Ashish Thusoo presents the data scalability issues at Facebook and the data architecture evolution from EDW to Hadoop to Puma.
Arya Asemanfar presents Twitter’s timeline architecture, the entire sequence of steps a tweet goes through until it reaches the timeline of each user following the person who tweeted.
Attila Szegedi shares lessons learned tuning the JVM at Twitter, spending most of his talk discussing memory tuning, CPU usage tuning, and lock contention tuning.
Craig Walls discusses the need for adding social features to applications, how to secure such applications and how Spring Social can help.
Nathan Marz explain Storm, a distributed fault-tolerant and real-time computational system currently used by Twitter to keep statistics on user clicks for every URL and domain.
Kannan Muthukkaruppan overviews HBase, explaining what Facebook Messages is and why they chose HBase to implement it, their contribution to HBase, and what they plan to use it for in the future.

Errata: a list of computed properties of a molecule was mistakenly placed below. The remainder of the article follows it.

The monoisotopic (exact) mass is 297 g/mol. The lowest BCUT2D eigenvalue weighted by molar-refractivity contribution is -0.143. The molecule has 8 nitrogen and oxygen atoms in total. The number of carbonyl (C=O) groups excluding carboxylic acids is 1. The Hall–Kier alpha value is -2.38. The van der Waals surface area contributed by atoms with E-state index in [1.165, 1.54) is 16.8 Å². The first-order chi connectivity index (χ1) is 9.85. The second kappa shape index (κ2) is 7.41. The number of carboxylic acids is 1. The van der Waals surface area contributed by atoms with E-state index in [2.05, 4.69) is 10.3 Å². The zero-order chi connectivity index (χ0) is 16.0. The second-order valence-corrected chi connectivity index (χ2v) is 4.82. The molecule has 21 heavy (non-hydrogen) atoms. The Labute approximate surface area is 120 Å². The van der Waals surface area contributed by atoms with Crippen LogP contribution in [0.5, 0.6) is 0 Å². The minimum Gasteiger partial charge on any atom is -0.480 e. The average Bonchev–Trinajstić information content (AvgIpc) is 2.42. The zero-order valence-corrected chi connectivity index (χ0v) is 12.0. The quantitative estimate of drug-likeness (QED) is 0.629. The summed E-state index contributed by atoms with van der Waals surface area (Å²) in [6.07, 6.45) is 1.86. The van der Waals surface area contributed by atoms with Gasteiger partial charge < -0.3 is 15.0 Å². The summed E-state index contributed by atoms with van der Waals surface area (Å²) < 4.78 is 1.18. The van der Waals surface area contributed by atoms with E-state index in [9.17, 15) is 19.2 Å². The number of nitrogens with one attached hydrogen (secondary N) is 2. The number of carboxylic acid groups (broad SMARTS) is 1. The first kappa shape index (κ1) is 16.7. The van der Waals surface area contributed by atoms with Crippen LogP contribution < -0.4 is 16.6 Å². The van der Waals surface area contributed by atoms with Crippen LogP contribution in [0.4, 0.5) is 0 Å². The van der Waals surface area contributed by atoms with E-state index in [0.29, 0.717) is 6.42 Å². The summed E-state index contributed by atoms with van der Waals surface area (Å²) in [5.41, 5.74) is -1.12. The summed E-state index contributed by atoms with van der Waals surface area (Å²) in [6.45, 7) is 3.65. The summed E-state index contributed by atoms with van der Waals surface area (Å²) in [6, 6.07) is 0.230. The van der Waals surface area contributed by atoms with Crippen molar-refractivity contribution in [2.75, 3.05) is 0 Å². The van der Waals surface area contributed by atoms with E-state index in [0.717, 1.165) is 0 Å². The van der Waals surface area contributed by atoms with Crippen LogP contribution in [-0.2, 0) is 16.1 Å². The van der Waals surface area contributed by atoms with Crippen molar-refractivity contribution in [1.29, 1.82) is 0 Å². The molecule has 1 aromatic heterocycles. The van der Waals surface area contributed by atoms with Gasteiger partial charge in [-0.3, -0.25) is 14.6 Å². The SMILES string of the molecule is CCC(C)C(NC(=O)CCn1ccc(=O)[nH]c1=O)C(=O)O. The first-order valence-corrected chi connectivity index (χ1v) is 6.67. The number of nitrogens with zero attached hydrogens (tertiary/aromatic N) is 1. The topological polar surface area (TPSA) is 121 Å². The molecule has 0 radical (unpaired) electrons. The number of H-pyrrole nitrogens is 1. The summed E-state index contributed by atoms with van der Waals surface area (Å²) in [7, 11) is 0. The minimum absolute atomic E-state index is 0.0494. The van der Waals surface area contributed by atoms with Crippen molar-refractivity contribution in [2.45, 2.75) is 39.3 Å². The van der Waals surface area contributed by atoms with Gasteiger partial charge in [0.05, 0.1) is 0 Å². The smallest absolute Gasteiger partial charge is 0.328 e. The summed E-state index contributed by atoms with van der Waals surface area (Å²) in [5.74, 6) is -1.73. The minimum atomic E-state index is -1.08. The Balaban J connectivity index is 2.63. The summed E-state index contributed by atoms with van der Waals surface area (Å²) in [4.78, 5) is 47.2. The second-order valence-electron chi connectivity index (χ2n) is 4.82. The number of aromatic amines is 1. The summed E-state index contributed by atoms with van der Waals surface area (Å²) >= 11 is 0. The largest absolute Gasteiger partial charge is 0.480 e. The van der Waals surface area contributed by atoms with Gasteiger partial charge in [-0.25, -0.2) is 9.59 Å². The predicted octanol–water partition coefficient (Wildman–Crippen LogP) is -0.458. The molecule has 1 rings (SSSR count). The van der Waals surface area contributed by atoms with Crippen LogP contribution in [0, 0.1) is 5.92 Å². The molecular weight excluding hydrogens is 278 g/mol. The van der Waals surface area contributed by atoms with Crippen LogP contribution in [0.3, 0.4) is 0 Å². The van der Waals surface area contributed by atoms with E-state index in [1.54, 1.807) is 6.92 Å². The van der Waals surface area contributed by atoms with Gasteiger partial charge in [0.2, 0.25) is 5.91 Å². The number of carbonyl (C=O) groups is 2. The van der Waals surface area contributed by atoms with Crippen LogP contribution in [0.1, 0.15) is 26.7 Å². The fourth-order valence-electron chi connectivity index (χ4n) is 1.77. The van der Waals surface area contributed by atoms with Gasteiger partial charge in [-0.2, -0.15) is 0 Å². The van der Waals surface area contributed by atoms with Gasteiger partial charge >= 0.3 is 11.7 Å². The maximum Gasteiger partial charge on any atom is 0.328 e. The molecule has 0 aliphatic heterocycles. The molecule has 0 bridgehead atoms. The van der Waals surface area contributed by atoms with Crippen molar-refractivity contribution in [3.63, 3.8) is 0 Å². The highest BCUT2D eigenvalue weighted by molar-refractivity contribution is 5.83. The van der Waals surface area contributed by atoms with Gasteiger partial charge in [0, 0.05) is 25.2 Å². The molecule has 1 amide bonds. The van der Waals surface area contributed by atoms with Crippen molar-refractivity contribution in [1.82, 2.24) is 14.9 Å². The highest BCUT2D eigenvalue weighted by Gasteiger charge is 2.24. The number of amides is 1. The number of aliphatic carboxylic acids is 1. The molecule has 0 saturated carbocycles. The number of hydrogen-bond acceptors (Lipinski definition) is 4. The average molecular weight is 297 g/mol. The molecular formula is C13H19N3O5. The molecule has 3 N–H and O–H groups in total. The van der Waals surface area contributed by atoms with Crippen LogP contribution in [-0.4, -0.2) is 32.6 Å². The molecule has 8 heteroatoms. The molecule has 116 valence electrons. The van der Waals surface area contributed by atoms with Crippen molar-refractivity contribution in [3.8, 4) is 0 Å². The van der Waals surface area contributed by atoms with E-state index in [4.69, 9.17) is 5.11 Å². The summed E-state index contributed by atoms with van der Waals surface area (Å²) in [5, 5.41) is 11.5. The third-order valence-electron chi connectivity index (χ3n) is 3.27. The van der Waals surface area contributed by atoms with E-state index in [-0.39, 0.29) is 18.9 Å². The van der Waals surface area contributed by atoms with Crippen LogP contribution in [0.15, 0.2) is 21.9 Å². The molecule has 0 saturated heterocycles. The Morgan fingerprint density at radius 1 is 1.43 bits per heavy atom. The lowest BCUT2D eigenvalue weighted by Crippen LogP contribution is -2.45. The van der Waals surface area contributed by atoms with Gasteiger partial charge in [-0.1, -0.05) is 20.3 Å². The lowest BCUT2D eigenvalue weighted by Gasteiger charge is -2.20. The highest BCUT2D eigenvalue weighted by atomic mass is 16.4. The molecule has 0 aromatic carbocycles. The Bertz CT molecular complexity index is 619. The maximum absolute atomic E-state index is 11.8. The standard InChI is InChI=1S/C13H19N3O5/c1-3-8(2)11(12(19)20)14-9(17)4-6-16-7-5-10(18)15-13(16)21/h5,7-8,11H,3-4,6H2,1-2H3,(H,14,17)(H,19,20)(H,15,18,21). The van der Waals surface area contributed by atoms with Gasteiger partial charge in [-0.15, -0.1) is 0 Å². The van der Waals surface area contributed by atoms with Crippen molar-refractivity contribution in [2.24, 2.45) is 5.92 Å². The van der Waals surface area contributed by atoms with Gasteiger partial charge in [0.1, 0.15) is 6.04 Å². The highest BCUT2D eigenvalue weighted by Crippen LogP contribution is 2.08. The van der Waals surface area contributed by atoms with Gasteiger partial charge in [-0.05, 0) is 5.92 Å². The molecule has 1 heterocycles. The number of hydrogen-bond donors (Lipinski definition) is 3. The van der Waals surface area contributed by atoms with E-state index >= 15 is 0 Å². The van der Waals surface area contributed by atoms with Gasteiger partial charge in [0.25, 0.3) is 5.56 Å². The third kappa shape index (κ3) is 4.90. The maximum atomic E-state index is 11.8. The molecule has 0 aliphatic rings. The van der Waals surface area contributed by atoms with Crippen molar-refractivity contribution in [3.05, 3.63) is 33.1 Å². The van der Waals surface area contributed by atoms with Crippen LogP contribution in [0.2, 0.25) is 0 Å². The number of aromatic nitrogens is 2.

Nick Kallen discusses how Twitter handles large amounts of data in real time by creating 4 data types and query patterns -tweets, timelines, social graphs, search indices-, and the DBs storing them.
Nick Schrock presents how Facebook’s code evolved over time, explaining some new constructs – fbobjects, Preparables, Ents - introduced to address the complexities of a large social graph.
Jason Sobel presents the evolution of Facebook’s infrastructure over time, from the original LAMP stack to the present multi-datacenter configuration, the challenges faced and plans for the future.
Tyler Close considers that the old client-server security model is no longer viable and a new security web model is needed, presenting tools and techniques to secure the social web apps of today.
Craig Walls discusses social web applications, how to integrate them, how to provide social data in a RESTful and secure way, introducing Spring Social, a framework for developing social web apps.
Ryan King presents how Twitter uses NoSQL technologies - Gizzard, Cassandra, Hadoop, Redis - to deal with increasing data amounts forcing them to scale out beyond what the traditional SQL has to offer.